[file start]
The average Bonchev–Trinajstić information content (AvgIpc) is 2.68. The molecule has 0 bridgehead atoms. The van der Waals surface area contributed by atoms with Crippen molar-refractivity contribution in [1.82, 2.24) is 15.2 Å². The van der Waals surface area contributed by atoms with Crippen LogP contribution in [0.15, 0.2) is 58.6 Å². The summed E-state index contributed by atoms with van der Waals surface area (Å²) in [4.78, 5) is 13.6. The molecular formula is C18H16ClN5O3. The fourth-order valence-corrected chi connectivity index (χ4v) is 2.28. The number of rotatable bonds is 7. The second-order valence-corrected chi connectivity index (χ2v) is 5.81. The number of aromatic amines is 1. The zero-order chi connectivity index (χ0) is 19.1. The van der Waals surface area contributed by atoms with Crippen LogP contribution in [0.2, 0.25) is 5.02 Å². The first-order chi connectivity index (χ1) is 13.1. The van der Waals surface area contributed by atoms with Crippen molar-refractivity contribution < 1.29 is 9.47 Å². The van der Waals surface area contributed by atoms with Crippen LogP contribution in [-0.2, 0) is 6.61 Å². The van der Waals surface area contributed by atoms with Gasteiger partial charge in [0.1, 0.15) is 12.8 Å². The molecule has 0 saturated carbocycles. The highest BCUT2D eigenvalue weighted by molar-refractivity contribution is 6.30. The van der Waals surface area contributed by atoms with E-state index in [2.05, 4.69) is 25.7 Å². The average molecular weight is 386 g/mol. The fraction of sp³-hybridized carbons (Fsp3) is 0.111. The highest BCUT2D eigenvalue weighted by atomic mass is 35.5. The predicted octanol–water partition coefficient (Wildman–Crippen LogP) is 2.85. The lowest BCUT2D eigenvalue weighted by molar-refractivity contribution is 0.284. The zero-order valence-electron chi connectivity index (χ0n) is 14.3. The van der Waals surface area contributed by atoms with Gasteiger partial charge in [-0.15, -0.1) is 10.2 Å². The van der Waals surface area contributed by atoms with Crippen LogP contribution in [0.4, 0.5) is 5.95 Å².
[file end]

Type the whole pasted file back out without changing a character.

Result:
The average Bonchev–Trinajstić information content (AvgIpc) is 2.68. The molecule has 0 bridgehead atoms. The van der Waals surface area contributed by atoms with Crippen molar-refractivity contribution in [1.82, 2.24) is 15.2 Å². The van der Waals surface area contributed by atoms with Crippen LogP contribution in [0.15, 0.2) is 58.6 Å². The summed E-state index contributed by atoms with van der Waals surface area (Å²) in [4.78, 5) is 13.6. The molecular formula is C18H16ClN5O3. The fourth-order valence-corrected chi connectivity index (χ4v) is 2.28. The number of rotatable bonds is 7. The second-order valence-corrected chi connectivity index (χ2v) is 5.81. The number of aromatic amines is 1. The zero-order chi connectivity index (χ0) is 19.1. The van der Waals surface area contributed by atoms with Crippen LogP contribution in [0.2, 0.25) is 5.02 Å². The first-order chi connectivity index (χ1) is 13.1. The van der Waals surface area contributed by atoms with Crippen molar-refractivity contribution < 1.29 is 9.47 Å². The van der Waals surface area contributed by atoms with Crippen LogP contribution in [-0.2, 0) is 6.61 Å². The van der Waals surface area contributed by atoms with Gasteiger partial charge in [0.1, 0.15) is 12.8 Å². The molecule has 0 saturated carbocycles. The highest BCUT2D eigenvalue weighted by molar-refractivity contribution is 6.30. The van der Waals surface area contributed by atoms with E-state index in [2.05, 4.69) is 25.7 Å². The average molecular weight is 386 g/mol. The fraction of sp³-hybridized carbons (Fsp3) is 0.111. The highest BCUT2D eigenvalue weighted by atomic mass is 35.5. The predicted octanol–water partition coefficient (Wildman–Crippen LogP) is 2.85. The lowest BCUT2D eigenvalue weighted by molar-refractivity contribution is 0.284. The zero-order valence-electron chi connectivity index (χ0n) is 14.3. The van der Waals surface area contributed by atoms with Gasteiger partial charge in [-0.15, -0.1) is 10.2 Å². The van der Waals surface area contributed by atoms with Crippen LogP contribution in [0.4, 0.5) is 5.95 Å².